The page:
The HIV disease burden, relative to the size of the “gay” male population, is of tremendous magnitude.
“Compared to other men and women, for the two HIV disease metrics, MSM rates were 38 to 75 times as high, and for P&S syphilis, rates were 63 to 109 as high. Data in the U.S. show that MSM make up approximately half of all persons living with HIV infection (whether diagnosed or undiagnosed) and that in 2009, MSM accounted for 61% of new infections. However, the rates calculated here indicate that this disease burden, relative to the size of the MSM population, is of tremendous magnitude.”
“Estimating the Population Size of Men Who Have Sex with Men in the United States to Obtain HIV and Syphilis Rates”
David W Purcell, et al.
Open AIDS J. 2012; 6: 98–107.

47.2% of “gay” partnered men are in a non-monogamous relationship.
“Couples were categorized as monogamous (52.8%), open (13.0%), monogamish (14.9%), and discrepant (19.3%).”
“Non-monogamy and sexual relationship quality among same-sex male couples.”
Parsons JT, et al.
J Fam Psychol. 2012 Oct;26(5):669-77.

62% of HIV-negative “gay” men tested positive for HPV.
“We found that 86% of HIV-positive MSM and 62% of HIV-negative MSM were seropositive for at least one 7-hrHPV type. 69% of HIV-positive and 41% of HIV-negative MSM were infected with at least one 7-hrHPV type at the anus, penis, or oral cavity.”
“Anal, Penile, and Oral High-Risk HPV Infections and HPV Seropositivity in HIV-Positive and HIV-Negative Men Who Have Sex with Men”
Vera M. van Rijn, et al.
PLoS One. 2014; 9(3): e92208.

The proportion of HIV infections related to condom failure appears substantial and higher than previously thought. That 51% of transmissions occur despite condom use may be conservative (i.e. low) since we used a relatively high estimate (87.1%) for condom effectiveness.
“Among Ontario MSM in 2009, an estimated 92,963 HIV-negative men had 1,184,343 episodes of anal sex with a condom and 117,133 anal sex acts without a condom with an HIV-positive partner. Of the 693 new HIV infections, 51% were through anal sex with a condom, 33% anal sex without a condom and 16% oral sex. For anal sex with a condom, the 95% confidence limits were 17% and 77%.”
“HIV transmission among men who have sex with men due to condom failure.”
Remis RS, et al.
PLoS One. 2014 Sep 11;9(9):e107540.

“Gay” men are more likely than heterosexual men to have experienced childhood physical and sexual abuse, and to have come from a “dysfunctional” home.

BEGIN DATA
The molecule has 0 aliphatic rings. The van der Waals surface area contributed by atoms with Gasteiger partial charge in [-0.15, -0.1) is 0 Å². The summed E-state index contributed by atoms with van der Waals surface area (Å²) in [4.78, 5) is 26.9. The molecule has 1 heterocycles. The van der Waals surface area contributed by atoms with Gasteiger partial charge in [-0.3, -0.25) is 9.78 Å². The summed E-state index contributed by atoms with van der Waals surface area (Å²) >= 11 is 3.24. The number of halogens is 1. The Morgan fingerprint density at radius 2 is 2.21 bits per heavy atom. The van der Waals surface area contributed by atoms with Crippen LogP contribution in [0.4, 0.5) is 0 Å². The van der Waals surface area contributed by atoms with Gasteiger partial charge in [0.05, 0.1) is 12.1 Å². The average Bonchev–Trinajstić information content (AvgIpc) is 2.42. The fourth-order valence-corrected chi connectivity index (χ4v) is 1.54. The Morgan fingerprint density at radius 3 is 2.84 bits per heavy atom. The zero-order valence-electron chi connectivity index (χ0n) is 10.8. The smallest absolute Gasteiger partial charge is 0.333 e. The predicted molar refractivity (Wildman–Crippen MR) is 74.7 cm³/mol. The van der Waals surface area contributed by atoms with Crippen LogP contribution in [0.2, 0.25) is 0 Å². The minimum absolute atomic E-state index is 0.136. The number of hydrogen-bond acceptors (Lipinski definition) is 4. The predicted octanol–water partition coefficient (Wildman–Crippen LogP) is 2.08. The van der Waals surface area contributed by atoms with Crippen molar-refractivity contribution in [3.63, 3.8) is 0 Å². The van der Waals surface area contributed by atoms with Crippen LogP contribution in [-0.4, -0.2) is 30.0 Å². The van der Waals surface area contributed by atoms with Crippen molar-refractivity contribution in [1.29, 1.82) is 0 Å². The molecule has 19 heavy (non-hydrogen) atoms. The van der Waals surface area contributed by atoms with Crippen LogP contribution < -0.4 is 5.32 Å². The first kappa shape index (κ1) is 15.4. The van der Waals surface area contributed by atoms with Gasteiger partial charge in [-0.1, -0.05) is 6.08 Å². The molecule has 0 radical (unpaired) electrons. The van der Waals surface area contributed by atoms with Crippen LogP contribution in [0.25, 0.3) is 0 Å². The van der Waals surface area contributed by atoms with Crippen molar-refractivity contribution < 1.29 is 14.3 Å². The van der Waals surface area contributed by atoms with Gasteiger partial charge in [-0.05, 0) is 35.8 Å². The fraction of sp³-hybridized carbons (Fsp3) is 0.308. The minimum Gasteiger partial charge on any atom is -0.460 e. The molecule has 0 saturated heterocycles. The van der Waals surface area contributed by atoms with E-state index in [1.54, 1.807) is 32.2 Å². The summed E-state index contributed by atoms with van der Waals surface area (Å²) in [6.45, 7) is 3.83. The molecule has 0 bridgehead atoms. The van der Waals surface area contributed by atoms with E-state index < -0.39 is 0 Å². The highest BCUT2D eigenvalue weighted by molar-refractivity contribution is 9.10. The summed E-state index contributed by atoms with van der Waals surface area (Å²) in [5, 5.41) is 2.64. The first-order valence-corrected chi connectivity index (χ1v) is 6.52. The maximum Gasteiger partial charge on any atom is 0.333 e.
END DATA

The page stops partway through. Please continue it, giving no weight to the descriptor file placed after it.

“The prevalence rates of child physical abuse significantly differed across sexual orientations for men. Specifically, heterosexual men reported fewer cases of physical abuse than gay men. The prevalence rates of child sexual abuse also significantly differed across sexual orientations…Rates of neglect also differed across sexual orientation among men. Heterosexual men reported fewer instances of neglect than gay men and bisexual men. Rates of household dysfunction also differed across sexual orientation among men. Specifically, heterosexual men reported fewer household dysfunction events than bisexual men and gay men.”
“Comparing the Rates of Early Childhood Victimization across Sexual Orientations: Heterosexual, Lesbian, Gay, Bisexual, and Mostly Heterosexual”
Christopher Zou and Judith P. Andersen
PLoS One. 2015; 10(10): e0139198.

Despite rising numbers of HIV infections in younger “gay” men, the practice of anal sex has increased to 84% among “gay” male millennials.
“The frequency of both oral sex and anal intercourse is currently quite high, regardless of generation (>95% and around 80%, respectively)… at around 32 years old, frequent anal intercourse was reported by 60.3% of the MSM of the 1972–1975 generation, 68.6% of the 1980–1983 generation, 81.7% of the 1988–1991 generation, and 84.1% of the 1996–1999 generation.”
“Sexual Behaviors of Homosexual and Bisexual Men in France: A Generational Approach”
Nicolas Méthy, et al.
PLoS One. 2015; 10(3): e0123151.

LGB college students experience worse mental health than their heterosexual peers.
“Lesbian, gay, and bisexual students were more likely to report any mental health disorder diagnosis than were heterosexual students. Lesbian, gay, bisexual, and unsure students were significantly more likely to report frequent mental distress compared to heterosexual students.”
Self-Reported Mental Disorders and Distress by Sexual Orientation: Results of the Minnesota College Student Health Survey.
Przedworski JM, et al.
Am J Prev Med. 2015 Jul;49(1):29-40.